Radio Helmets? Harris Likes What He Hears

Most NFL defenders don't get to score that often. But when they do, they rarely hide their emotions. While The Associated Press called the NFL owners' approval this week of radio communications for defenses "another step forward," David Harris looks upon the new rule as a leap for equality.

"I was excited. It will help the defense out a lot especially in two-minute drills and no-huddle type situations," the Jets' second-year linebacker said Friday of the owners' 25-7 vote that will now allow a defensive player to wear a helmet equipped with a radio.

"The offense has had the advantage — the quarterback can get the signals from the coach through the headset. But the defense has had to look over to the coaches on the sidelines for the signals and then relay it to the rest of the guys on the field."

Now that the league meetings down in Palm Beach, Fla., have concluded, things will be different in 2008. The Jets and their 31 counterparts will have a defender who will be able to listen to a coach's play calls via radio and then relay the call to his teammates. Each club will also have a designated backup if an injury forces the original signalcaller to the sideline. At no point will two players simultaneously be allowed to wear helmets with radios.

"A lot of times the defense is scrambling to get back and you still have to get the call and get it to everybody," Harris said. "The coach has to relay it to the guy giving signals and the guy who receives the signals has to relay it to either a linebacker or the safety."

Harris knows the process better than most. The rookie took over the role of primary defensive signalcaller last year in Game 7 game at Cincinnati and never relinquished the duty. He doesn't know if he'll have the special equipment this season, and he mentioned names like fellow ILB Eric Barton and S Kerry Rhodes as possible candidates. Harris fits the bill because he's an every-down player who's not going to leave the field when the sub package comes in.

"I don't know who the chosen player is — I really don't care," he said. "You never know. It really doesn't matter who gets it. I just think it will be a good thing."

Even if an offense is using a conventional approach, the defense is in react mode. An assistant situated in the coaches' booth relays the other team's offensive personnel to the defensive coordinator. The coordinator digests that information before calling out a play to another assistant, who in turn sends hands signals from the sideline to the defensive playcaller on the field.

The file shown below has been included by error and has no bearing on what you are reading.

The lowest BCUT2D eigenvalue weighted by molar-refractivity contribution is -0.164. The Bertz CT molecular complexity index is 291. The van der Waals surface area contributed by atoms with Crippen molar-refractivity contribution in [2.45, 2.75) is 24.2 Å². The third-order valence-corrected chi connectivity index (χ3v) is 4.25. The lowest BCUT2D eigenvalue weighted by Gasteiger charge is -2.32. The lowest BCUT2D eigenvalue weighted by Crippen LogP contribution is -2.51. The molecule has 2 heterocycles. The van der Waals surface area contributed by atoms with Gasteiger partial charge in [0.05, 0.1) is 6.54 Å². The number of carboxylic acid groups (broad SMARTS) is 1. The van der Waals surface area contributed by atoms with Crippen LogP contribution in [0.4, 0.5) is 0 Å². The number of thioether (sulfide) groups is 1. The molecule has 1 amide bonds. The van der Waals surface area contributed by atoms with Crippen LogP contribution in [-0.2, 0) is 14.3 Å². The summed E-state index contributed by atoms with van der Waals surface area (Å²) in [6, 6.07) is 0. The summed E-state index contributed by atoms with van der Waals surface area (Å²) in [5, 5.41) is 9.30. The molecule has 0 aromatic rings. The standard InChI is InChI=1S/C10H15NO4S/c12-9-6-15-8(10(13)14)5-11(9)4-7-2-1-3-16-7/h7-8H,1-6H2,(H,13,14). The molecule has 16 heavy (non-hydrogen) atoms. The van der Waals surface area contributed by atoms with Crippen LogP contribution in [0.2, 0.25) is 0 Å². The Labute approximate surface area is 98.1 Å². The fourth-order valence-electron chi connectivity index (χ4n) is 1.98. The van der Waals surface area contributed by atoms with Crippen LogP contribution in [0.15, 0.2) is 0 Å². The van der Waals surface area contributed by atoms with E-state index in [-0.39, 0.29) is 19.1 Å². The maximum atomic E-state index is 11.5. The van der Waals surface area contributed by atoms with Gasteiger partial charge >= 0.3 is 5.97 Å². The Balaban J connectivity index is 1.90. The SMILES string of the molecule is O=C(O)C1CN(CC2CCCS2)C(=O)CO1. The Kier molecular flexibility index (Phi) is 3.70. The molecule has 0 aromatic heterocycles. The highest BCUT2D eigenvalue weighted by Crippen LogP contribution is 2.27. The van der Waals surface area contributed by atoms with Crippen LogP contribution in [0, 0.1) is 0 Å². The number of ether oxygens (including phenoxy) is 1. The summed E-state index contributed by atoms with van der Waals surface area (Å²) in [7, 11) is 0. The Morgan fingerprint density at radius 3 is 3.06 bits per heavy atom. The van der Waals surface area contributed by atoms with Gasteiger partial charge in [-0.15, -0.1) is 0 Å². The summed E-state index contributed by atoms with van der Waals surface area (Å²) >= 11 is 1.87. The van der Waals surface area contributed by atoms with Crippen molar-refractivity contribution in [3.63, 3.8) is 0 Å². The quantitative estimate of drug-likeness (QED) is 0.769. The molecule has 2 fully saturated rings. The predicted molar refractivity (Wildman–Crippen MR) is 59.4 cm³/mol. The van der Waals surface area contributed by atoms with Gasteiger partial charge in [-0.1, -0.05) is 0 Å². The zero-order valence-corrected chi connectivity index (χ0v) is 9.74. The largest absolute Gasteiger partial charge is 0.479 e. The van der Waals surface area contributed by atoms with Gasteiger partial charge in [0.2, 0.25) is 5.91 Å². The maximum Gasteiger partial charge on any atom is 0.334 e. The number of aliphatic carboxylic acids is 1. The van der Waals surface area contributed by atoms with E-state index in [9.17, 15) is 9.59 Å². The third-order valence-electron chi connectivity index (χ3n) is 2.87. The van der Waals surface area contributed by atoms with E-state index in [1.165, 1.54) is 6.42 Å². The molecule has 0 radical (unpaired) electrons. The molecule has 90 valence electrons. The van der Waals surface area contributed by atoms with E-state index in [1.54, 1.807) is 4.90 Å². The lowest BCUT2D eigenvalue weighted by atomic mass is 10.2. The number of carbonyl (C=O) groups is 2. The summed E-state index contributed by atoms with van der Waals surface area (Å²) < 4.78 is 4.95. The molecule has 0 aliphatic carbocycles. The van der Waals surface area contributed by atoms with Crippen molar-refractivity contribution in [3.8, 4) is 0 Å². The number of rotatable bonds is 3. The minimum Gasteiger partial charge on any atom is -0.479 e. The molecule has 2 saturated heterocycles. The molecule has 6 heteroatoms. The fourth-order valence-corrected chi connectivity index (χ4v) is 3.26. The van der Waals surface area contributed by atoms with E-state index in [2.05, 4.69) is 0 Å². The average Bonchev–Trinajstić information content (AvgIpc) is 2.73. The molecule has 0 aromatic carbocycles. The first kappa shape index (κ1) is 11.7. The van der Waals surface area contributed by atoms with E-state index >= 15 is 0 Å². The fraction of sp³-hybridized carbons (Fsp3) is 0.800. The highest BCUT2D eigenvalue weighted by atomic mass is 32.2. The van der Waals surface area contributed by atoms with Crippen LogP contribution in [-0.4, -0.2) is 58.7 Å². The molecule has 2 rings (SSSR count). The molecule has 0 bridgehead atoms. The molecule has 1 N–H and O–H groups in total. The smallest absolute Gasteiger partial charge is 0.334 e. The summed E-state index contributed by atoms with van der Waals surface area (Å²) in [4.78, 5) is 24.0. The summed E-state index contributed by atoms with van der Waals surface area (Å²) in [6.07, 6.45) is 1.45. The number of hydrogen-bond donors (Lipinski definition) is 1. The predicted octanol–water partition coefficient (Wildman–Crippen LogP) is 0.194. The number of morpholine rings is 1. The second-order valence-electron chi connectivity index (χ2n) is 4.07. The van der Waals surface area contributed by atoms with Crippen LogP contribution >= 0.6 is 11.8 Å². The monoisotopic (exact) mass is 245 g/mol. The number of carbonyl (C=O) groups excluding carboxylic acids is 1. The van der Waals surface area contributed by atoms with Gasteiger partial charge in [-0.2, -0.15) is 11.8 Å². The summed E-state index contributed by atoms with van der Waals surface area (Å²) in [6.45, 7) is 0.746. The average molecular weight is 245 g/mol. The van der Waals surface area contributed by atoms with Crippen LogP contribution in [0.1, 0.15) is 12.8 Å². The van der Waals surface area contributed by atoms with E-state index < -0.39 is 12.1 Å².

"It's usually not a problem in the first or the second quarter," Harris said. "The whole process takes about 20-25 seconds. We pretty much get done with our huddle right when the offense is breaking out of their huddle and getting ready to line up. That's when the defense adjusts and gets set."

But the NFL is obviously trying to level the playing field a little bit in reference to hurry-up and two-minute situations. Since 1994 the league has allowed direct communication between an offensive coach and the quarterback, meaning the QB doesn't even have to look to the sidelines for any signals when an offense presses fast-forward and doesn't use its allotted 40 seconds to snap the ball. Until now, the defense has had to operate without coach-to-player electronic communication.

"I start running to the ball and looking to the sideline. Then I give out the hand signals or I yell out to the other players," Harris said of the old routine. "It gets frantic at times especially with me being a rookie last year. You just try to get everything out before it's too late."

If time permits, all 11 players will be in the defensive huddle when Harris barks out the front and coverage. But if a defensive back isn't there for Harris' call or can't hear the inside linebacker, they'll look to S Kerry Rhodes for the coverage. Head coach Eric Mangini requires all of his defenders to learn the signals, so there is no excuse for any player.

"Sometimes the DBs all can't be in the huddle, especially when the offense is in the no-huddle. In those situations, Kerry will give them hand signals for what the call was," Harris said. "Sometimes a DB might be 40 yards down the field covering a fade route or something and they can't get back in time. Communication is big."

In addition to his own intelligence, Harris has a terrific partner on the inside in Barton.

"He helped me out a lot," Harris said of Barton, who has played in 120 career regular-season games. "He's been through it all, he's seen it all, and he's been in every possible situation. He is a proven vet who doesn't get rattled. He can calm you down and he's a good person to have next to you. You listen when he talks and you trust everything he says. He's a good teammate and I'm fortunate to play next to him."

The Jets were one of the 25 teams that voted for the defensive proposal. Hand signals will still be used but the communication for defenses has definitely improved and should provide some a sense of relief.

"It should give us more time to catch our breaths," Harris said.

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